Transformation changes Innovation, Culture and Society
Most companies see digital transformation solely as technology and economic improvements. Innovation in the digital economy changes cultures and societies.
Companies continuing to invest in technologies and not in people, improving their processes and not changing their leadership (culture), leveraging assets and concentrating on complicated problems end up in Crisis Management.
In digital economies with internet, everyone is ONline and connected, has access to knowledge, almost free of charge and everywhere. Smart devices allow to interact worldwide, using highly scalable e-Commerce platforms (Amazon, eBay) to provide digital business solutions. Exponential growth opportunities (“Singularity is near”) requires transformation to billion-dollar business models (disruptive), Systems Thinking allows to manage complexity and consumer behaviors with cross industry supply chains (digital ecosystems), approaching unlimited compute power (neural networks), unlimited resources in real time and infinite access to worldwide customers.

Change vs. Agility Management:
Consumers gain more power: Leading companies struggle to adapt to transformation, still using Change Management methodologies to execute their strategies. Governments have failed to adapt their infrastructures to digital opportunities (5G, e-Government): revolutionary mobility solutions with green energy and consumer markets shift rapidly; many workers will lose employability and incomes. This is Transformation not Change, Problem Solving replaced by Systems Thinking becomes the key differentiator in business strategies.

Innovation: Digital is nothing new, it exists for more than 50 years – transformation is nothing new, in the last 1000 years we globalized, mobilized, industrialized and now we digitize. The only difference is the speed of change to adapt with innovation, culture and society. There is no option, there is no choice, face reality and react (innovate).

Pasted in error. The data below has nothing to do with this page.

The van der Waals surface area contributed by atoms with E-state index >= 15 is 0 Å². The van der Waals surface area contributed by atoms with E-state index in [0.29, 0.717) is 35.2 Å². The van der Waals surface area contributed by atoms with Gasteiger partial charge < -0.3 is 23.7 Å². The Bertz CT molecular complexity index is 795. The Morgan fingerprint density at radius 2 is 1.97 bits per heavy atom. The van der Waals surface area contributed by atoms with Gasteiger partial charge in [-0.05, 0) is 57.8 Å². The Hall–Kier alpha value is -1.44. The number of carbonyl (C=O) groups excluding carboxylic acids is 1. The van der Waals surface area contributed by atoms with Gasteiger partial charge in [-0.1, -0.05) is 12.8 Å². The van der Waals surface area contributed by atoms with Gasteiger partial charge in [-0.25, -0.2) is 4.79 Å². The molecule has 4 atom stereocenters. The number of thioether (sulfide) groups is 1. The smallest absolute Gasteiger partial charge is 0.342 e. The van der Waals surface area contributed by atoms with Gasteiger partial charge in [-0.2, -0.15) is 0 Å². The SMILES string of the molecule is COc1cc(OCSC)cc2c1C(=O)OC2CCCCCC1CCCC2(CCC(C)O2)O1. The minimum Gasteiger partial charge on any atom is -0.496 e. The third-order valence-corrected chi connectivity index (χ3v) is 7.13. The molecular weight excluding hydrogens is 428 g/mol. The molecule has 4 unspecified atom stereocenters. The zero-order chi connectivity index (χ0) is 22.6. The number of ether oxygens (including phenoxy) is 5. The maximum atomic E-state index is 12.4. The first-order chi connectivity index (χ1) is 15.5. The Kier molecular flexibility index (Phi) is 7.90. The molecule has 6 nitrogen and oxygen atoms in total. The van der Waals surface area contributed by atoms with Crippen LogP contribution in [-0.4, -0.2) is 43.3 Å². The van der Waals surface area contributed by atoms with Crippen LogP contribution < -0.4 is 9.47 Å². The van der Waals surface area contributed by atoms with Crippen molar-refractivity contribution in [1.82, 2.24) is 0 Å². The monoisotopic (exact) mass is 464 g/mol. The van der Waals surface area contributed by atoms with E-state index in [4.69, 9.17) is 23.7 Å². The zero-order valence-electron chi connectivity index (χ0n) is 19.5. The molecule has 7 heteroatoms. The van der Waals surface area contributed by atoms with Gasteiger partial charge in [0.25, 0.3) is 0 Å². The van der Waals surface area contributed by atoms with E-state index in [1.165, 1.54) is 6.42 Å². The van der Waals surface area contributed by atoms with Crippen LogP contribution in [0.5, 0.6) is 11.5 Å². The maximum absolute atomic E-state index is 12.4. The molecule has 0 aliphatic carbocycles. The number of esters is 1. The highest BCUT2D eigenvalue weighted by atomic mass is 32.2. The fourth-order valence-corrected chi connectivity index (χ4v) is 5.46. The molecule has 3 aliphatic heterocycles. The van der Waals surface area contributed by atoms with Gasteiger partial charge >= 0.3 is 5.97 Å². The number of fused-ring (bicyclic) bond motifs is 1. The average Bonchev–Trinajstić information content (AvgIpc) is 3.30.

Culture: If companies had a life time of 50 to 100 years (replacement in Indexes ie DJI, DAX) in a specific market, now the life time is down to 20 – 30 years in classic business systems and more than 80% startups exit in 3-5 years. Change Management is no more appropriate, companies have to reinvent themselves at high speed.

Society: Societies and Cultures were homogeneous, now they become heterogenous mixing values and beliefs. Political systems struggle to set policies and governments, building Trade Zones and leaving companies in uncertainty entering a a share economy.

Digital transformation is not evolutionary or incremental, therefore optimization with Change Management will produce high cost, slow improvements and high competition – transformation is revolutionary and agile, companies have to master the coordination of micro projects (scalable), fast execution (startup mentality), new leadership (engagement) and open-ended solutions (fail fast).

Digital Transformation: The second industrial revolution: